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    At the other extreme,
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    there are things that move too fast for our eyes,
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    but we have technology that can look into that world
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    as well.
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    With high-speed cameras,
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    we can do the opposite of time lapse.
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    We can shoot images that are thousands of times
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    faster than our vision.
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    And we can see how nature's
    ingenious devices work,
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    and perhaps we can even imitate them.
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    When a dragonfly flutters by,
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    you may not realize,
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    but it's the greatest flyer in nature.
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    It can hover, fly backwards,
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    even upside down.
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    And by tracking markets on an insect's wings,
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    we can visualize the air flow that they produce.
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    Nobody knew the secret,
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    but high speed shows that a dragonfly
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    can move all four wings in different directions
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    at the same time.
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    And what we learn can lead us
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    to new kinds of robotic flyers
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    that can expand our vision
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    of important and remote places.
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    We're giants, and we're unaware
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    of things that are too small for us to see.
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    The electron microscope fires electrons
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    which creates images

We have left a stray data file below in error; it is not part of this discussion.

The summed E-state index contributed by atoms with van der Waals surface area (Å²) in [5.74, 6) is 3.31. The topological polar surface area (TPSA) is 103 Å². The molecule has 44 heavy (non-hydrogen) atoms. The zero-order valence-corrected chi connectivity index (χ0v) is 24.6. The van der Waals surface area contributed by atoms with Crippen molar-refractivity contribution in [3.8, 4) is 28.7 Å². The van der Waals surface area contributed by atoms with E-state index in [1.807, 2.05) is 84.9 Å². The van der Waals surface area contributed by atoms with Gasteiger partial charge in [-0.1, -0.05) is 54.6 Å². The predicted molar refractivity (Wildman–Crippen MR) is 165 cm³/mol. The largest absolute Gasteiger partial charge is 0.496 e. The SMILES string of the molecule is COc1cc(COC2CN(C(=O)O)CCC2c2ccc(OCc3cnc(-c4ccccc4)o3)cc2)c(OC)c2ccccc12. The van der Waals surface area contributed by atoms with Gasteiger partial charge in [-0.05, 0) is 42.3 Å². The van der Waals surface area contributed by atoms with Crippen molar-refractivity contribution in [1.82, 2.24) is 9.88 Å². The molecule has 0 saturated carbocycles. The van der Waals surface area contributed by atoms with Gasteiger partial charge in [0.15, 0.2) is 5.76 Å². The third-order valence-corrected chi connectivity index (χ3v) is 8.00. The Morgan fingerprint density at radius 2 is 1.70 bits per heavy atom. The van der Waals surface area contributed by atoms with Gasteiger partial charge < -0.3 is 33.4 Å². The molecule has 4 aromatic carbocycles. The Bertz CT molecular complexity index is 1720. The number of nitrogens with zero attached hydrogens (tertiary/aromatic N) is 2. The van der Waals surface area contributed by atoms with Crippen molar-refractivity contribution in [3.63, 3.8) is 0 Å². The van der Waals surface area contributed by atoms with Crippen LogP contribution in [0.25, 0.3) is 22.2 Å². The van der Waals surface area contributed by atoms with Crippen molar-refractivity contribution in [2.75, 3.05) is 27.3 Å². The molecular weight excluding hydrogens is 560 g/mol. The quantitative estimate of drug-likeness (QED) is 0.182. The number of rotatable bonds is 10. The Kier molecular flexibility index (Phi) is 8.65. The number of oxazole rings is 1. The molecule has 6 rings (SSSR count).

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    which can magnify things by as much
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    as a million times.
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    This is the egg of a butterfly.
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    And there are unseen creatures
    living all over your body,
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    including mites which spend their entire lives
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    dwelling on your eyelashes,
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    crawling over your skin at night.
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    Can you guess what this is?
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    Shark skin.
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    A caterpillar's mouth.
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    The eye of a fruit fly.
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    An eggshell.
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    A flea.
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    A snail's tongue.
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    We think we know most of the animal kingdom,
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    but there may be millions of tiny species
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    waiting to be discovered.
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    A spider also has great secrets,
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    because spider's silk thread is pound for pound